Can I have a business energy contract if I work from home?
The gig economy is showing no signs of slowing down and micro businesses are thriving, with 76% of UK business...Read More
But taking on an employee for the first time brings a number of obligations: these include initial steps such as drawing up a job spec and agreeing a contract of employment, as well as ongoing issues like running a staff payroll.
The first step is finding the right employee: you may already know who you want to take on, but if you don’t you will have to create a job description and advertise for candidates.
Whoever you end up employing, lay down a clear job specification.
You also need to decide on salary, hours and benefits such as holidays. Employees must be paid at least the minimum wage, currently £6.50 an hour for those aged 21 and above, and get at least 28 days’ holiday a year (although this can include bank holidays).
There are certain things you must do when you employ someone for the first time.
• Provide a written contract of employment, which should include the name of your firm and the worker, their job title and a description of their duties, their start date, annual salary, hours and place of work, paid holiday entitlement as well as other aspects such as pension if applicable.
• Make background checks. It is up to you to make sure the person you hire has the right to work in the UK: you can check online to find out what documentation you should ask for.
In some types of work, for example involving children or security, you may need to make a Disclosure and Barring Service (DBS) check (formerly known as a Criminal Record Bureau (CRB) check).
• Register as an employer with HM Revenue & Customs.
This can be done online here and the process – which can take a couple of weeks – should be completed before the first payday.
• Get employers’ liability insurance. This covers you for any accidents at work, or any illness that results from the work your employee carries out.
The biggest ongoing headache of being an employer is likely to be running your staff payroll.
Provided your worker or workers earn more than a certain minimum level, you will have to register for the Pay As You Earn (PAYE) system, which allows tax and national insurance to be collected by HMRC.
Employers must now report pay and tax details to tax officials every month, although this requirement is relaxed for smaller employers.
You can use a payroll software package or outsource your payroll requirements to a third party provider if they are particularly onerous.
Taking on staff isn’t the only way to get outside help.
Tony Harrison runs his own recruitment consultancy from home in Brighton, and last year wanted to expand the business.
“I needed someone to help me in the day-to-day running of the firm, but I wasn’t in a position to employ someone full-time,” he says.
“Becoming an employer is a big step in terms of the responsibilities you have – not just in terms of red tape but also on a personal level. It would also mean getting an office, for example.”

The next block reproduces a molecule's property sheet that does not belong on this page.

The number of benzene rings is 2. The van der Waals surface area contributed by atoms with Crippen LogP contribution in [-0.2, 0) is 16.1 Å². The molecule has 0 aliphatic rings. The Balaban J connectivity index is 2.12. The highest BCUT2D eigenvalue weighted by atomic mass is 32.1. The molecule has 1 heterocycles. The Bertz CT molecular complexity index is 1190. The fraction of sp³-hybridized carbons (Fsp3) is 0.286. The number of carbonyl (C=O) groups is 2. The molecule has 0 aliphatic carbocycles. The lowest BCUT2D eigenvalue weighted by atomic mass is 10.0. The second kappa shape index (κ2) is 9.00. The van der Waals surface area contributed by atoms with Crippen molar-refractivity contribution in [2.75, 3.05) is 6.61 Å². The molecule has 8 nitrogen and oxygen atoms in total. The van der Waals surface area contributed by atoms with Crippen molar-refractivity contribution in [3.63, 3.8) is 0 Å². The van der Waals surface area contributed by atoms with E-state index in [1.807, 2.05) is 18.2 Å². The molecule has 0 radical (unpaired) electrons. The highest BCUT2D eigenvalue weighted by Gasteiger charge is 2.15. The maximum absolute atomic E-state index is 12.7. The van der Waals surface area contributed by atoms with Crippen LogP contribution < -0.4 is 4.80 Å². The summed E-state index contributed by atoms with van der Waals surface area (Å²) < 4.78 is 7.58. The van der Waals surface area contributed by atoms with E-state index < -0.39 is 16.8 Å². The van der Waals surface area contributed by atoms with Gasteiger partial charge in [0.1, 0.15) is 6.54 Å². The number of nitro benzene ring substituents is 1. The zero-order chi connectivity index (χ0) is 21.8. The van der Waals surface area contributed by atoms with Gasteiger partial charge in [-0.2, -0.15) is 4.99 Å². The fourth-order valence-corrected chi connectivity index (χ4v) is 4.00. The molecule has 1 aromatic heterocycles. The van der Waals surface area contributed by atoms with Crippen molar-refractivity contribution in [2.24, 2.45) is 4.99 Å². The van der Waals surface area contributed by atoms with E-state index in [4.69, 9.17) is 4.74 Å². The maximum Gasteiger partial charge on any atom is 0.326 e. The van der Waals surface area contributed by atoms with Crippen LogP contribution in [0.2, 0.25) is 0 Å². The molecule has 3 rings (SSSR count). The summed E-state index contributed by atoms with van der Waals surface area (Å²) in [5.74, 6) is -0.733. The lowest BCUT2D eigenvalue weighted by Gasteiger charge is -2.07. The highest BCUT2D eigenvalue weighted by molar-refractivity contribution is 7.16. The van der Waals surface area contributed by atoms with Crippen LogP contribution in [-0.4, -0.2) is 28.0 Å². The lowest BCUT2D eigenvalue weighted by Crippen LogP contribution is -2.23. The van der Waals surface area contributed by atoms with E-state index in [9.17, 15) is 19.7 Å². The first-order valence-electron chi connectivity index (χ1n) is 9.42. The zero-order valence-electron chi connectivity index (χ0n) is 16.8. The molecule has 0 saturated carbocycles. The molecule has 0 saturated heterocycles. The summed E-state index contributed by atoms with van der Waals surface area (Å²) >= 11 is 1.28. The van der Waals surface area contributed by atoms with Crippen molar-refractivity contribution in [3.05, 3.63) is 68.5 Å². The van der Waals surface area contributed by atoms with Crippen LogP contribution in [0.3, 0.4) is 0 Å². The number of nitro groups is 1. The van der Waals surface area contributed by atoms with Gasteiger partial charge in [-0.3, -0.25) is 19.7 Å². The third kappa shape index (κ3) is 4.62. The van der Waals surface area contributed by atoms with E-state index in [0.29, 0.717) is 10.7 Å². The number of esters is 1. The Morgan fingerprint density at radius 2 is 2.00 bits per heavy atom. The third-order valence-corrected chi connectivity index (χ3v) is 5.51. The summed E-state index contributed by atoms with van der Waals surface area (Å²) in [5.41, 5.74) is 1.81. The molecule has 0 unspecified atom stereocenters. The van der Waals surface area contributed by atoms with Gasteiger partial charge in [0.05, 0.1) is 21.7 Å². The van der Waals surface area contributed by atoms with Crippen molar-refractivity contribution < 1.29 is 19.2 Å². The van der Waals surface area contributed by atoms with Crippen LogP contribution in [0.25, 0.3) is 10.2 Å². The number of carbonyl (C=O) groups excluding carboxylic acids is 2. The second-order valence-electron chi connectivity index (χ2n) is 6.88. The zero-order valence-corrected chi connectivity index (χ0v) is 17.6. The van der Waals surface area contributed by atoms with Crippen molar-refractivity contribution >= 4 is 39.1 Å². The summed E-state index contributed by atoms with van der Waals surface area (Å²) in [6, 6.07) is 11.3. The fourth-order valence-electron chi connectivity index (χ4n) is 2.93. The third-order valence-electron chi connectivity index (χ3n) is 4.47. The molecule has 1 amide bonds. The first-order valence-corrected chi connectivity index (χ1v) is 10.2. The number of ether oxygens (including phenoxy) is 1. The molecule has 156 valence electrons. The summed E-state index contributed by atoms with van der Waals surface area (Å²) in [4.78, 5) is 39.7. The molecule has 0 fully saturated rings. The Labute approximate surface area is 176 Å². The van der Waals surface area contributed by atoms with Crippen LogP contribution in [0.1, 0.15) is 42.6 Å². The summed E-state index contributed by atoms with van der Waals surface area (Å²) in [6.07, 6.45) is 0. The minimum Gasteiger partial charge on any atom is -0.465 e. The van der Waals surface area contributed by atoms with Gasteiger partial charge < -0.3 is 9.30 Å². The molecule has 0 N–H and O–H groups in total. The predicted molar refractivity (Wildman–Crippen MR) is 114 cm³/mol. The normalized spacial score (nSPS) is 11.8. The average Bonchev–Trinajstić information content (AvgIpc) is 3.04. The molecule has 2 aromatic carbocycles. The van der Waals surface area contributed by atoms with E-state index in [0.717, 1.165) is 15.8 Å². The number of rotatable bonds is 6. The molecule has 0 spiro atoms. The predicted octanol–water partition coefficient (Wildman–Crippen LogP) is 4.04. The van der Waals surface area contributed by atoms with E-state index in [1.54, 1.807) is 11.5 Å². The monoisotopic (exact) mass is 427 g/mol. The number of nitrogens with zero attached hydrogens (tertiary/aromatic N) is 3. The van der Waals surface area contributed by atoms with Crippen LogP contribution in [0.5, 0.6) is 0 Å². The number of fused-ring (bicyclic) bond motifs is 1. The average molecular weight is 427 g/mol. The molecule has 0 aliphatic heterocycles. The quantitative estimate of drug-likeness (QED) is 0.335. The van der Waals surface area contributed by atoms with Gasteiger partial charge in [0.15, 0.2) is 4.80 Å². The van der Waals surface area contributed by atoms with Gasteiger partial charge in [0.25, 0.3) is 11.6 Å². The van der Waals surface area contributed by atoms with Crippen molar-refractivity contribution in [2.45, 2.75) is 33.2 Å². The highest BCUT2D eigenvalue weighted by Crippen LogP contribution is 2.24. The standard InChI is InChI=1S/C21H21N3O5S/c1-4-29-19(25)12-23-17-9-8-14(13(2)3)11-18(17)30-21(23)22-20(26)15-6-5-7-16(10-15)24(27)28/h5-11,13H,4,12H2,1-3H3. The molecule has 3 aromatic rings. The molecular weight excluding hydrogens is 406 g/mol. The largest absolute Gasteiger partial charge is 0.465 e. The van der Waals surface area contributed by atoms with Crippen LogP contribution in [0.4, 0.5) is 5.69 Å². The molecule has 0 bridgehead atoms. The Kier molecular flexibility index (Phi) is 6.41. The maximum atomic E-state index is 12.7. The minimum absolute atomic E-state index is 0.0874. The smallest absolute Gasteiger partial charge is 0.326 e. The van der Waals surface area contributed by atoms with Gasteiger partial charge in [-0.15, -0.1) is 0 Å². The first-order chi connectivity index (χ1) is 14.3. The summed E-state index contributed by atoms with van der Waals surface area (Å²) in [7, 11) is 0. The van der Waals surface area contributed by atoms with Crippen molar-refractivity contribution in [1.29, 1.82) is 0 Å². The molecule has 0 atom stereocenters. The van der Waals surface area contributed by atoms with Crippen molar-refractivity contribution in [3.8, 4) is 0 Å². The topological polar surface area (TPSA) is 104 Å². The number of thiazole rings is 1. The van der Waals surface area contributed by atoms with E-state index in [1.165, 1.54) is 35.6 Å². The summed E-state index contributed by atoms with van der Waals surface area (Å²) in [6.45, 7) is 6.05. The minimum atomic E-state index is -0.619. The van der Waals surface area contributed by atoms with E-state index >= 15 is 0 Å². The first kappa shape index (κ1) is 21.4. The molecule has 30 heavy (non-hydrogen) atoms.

Harrison instead found a contractor to work remotely for a fixed period. He also outsources his IT systems.
“At some point in the near future I will want to take the next step and start employing staff in earnest,” he says. “But I am not quite ready to do that at the moment.”
"Very easy. Bea Luseni very efficient & knowledgeable."This review was posted by Alan Duffy on the 31st of March 2017
Super helpful and easy to work with
"Recommend this company in a heartbeat - Nicole Borneuf was super easy to talk to, was not pushy in the slightest, very helpful and replied with all my questions very professionally and did all she could to help. I had to deal with a few companies to sort my business energy out, all but Nicole were too pushy for my liking and I refused to follow through with them. Thank Nicole - you are a credit to your company, thank you for making the stressful energy change so easy."This review was posted by Mia Drew on the 29th of March 2017
An Extremely Competent Company
"Switch my business has not only helped my SME secure a good energy deal for the second year running but Jessica swiftly found a alternative supplier for me when I was let down on the day of switching by the new contractual provider I had chosen some 4 months previously. Being suddenly out of contract and without provider is everyone's energy nightmare. Greatest thanks."This review was posted by S McMillan on the 29th of March 2017
Helpful, friendly and we saved lots of money!
"Jessica Purnell was helpful and friendly, she made the whole process easy and simple AND we saved lots of money thanks Jess"This review was posted by Melanie Baker on the 23rd of March 2017
Quick & Easy
"Kabibi was very helpful and the whole process was very efficient. The one small reservation I had was that I was phoned up by Kabibi almost immediately having received my online quote - which wasn't enough time for me to finish reading the quotes! Fortunately she was able to assist me in a greater savings on both Gas & Electricity, and so as long as the switchover is seamless I will remain very happy with the service."This review was posted by Amanda Brown on the 21st of March 2017